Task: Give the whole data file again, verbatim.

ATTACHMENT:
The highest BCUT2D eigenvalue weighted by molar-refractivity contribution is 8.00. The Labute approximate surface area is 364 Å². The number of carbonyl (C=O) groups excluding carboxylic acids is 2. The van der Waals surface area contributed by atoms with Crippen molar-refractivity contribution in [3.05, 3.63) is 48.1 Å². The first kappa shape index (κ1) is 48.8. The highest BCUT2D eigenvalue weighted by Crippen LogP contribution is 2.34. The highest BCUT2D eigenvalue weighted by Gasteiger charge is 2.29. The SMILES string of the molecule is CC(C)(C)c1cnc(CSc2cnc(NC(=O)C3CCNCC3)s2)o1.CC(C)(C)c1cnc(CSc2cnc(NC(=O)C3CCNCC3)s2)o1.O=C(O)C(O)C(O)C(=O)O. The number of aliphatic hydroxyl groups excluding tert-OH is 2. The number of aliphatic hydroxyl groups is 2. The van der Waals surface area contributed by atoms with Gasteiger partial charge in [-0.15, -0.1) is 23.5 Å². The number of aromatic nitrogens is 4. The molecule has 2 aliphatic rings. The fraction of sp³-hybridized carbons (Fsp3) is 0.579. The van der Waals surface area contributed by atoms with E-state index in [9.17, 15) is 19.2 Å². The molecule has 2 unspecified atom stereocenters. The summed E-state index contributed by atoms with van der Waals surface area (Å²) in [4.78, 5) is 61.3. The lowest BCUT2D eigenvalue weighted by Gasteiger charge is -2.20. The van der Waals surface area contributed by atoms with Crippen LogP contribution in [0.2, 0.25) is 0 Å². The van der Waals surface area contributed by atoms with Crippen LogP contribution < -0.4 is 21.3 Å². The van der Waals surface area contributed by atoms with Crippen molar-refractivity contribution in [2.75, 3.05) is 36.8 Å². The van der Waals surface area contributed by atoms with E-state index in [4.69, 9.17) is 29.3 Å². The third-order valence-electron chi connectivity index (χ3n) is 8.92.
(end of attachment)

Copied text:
The highest BCUT2D eigenvalue weighted by molar-refractivity contribution is 8.00. The Labute approximate surface area is 364 Å². The number of carbonyl (C=O) groups excluding carboxylic acids is 2. The van der Waals surface area contributed by atoms with Crippen molar-refractivity contribution in [3.05, 3.63) is 48.1 Å². The first kappa shape index (κ1) is 48.8. The highest BCUT2D eigenvalue weighted by Crippen LogP contribution is 2.34. The highest BCUT2D eigenvalue weighted by Gasteiger charge is 2.29. The SMILES string of the molecule is CC(C)(C)c1cnc(CSc2cnc(NC(=O)C3CCNCC3)s2)o1.CC(C)(C)c1cnc(CSc2cnc(NC(=O)C3CCNCC3)s2)o1.O=C(O)C(O)C(O)C(=O)O. The number of aliphatic hydroxyl groups excluding tert-OH is 2. The number of aliphatic hydroxyl groups is 2. The van der Waals surface area contributed by atoms with Gasteiger partial charge in [-0.15, -0.1) is 23.5 Å². The number of aromatic nitrogens is 4. The molecule has 2 aliphatic rings. The fraction of sp³-hybridized carbons (Fsp3) is 0.579. The van der Waals surface area contributed by atoms with E-state index in [9.17, 15) is 19.2 Å². The molecule has 2 unspecified atom stereocenters. The summed E-state index contributed by atoms with van der Waals surface area (Å²) in [4.78, 5) is 61.3. The lowest BCUT2D eigenvalue weighted by Gasteiger charge is -2.20. The van der Waals surface area contributed by atoms with Crippen LogP contribution in [0.2, 0.25) is 0 Å². The van der Waals surface area contributed by atoms with Crippen LogP contribution < -0.4 is 21.3 Å². The van der Waals surface area contributed by atoms with Crippen molar-refractivity contribution in [2.75, 3.05) is 36.8 Å². The van der Waals surface area contributed by atoms with E-state index in [4.69, 9.17) is 29.3 Å². The third-order valence-electron chi connectivity index (χ3n) is 8.92.